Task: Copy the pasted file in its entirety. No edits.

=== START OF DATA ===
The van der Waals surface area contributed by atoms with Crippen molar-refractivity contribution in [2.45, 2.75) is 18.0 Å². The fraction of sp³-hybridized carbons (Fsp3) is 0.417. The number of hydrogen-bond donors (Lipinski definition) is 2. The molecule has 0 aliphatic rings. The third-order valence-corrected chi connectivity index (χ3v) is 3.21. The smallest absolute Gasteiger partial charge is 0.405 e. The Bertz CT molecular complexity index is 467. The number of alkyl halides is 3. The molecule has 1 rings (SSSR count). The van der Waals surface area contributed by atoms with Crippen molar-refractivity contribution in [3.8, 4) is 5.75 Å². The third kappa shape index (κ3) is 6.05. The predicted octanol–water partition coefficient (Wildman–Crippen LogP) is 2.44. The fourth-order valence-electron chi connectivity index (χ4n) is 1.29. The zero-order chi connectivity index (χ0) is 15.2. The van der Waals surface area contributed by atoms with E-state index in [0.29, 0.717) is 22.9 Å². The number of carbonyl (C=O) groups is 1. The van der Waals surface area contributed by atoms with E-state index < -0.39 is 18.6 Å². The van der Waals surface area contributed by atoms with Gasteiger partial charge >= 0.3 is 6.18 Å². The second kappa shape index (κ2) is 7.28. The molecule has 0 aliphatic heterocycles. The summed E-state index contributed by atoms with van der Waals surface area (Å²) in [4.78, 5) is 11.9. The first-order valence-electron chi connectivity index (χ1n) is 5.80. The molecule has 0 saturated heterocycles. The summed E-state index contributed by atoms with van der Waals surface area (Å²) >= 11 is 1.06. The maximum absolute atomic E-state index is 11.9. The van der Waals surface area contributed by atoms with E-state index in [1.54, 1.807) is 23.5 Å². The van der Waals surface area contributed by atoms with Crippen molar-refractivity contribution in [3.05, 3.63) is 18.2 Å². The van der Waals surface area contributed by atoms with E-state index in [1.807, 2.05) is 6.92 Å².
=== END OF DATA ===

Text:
The van der Waals surface area contributed by atoms with Crippen molar-refractivity contribution in [2.45, 2.75) is 18.0 Å². The fraction of sp³-hybridized carbons (Fsp3) is 0.417. The number of hydrogen-bond donors (Lipinski definition) is 2. The molecule has 0 aliphatic rings. The third-order valence-corrected chi connectivity index (χ3v) is 3.21. The smallest absolute Gasteiger partial charge is 0.405 e. The Bertz CT molecular complexity index is 467. The number of alkyl halides is 3. The molecule has 1 rings (SSSR count). The van der Waals surface area contributed by atoms with Crippen molar-refractivity contribution in [3.8, 4) is 5.75 Å². The third kappa shape index (κ3) is 6.05. The predicted octanol–water partition coefficient (Wildman–Crippen LogP) is 2.44. The fourth-order valence-electron chi connectivity index (χ4n) is 1.29. The zero-order chi connectivity index (χ0) is 15.2. The van der Waals surface area contributed by atoms with E-state index in [0.29, 0.717) is 22.9 Å². The number of carbonyl (C=O) groups is 1. The van der Waals surface area contributed by atoms with E-state index < -0.39 is 18.6 Å². The van der Waals surface area contributed by atoms with Gasteiger partial charge >= 0.3 is 6.18 Å². The second kappa shape index (κ2) is 7.28. The molecule has 0 aliphatic heterocycles. The summed E-state index contributed by atoms with van der Waals surface area (Å²) in [4.78, 5) is 11.9. The first-order valence-electron chi connectivity index (χ1n) is 5.80. The molecule has 0 saturated heterocycles. The summed E-state index contributed by atoms with van der Waals surface area (Å²) >= 11 is 1.06. The maximum absolute atomic E-state index is 11.9. The van der Waals surface area contributed by atoms with E-state index in [1.54, 1.807) is 23.5 Å². The van der Waals surface area contributed by atoms with Crippen molar-refractivity contribution in [3.05, 3.63) is 18.2 Å². The van der Waals surface area contributed by atoms with E-state index in [1.807, 2.05) is 6.92 Å².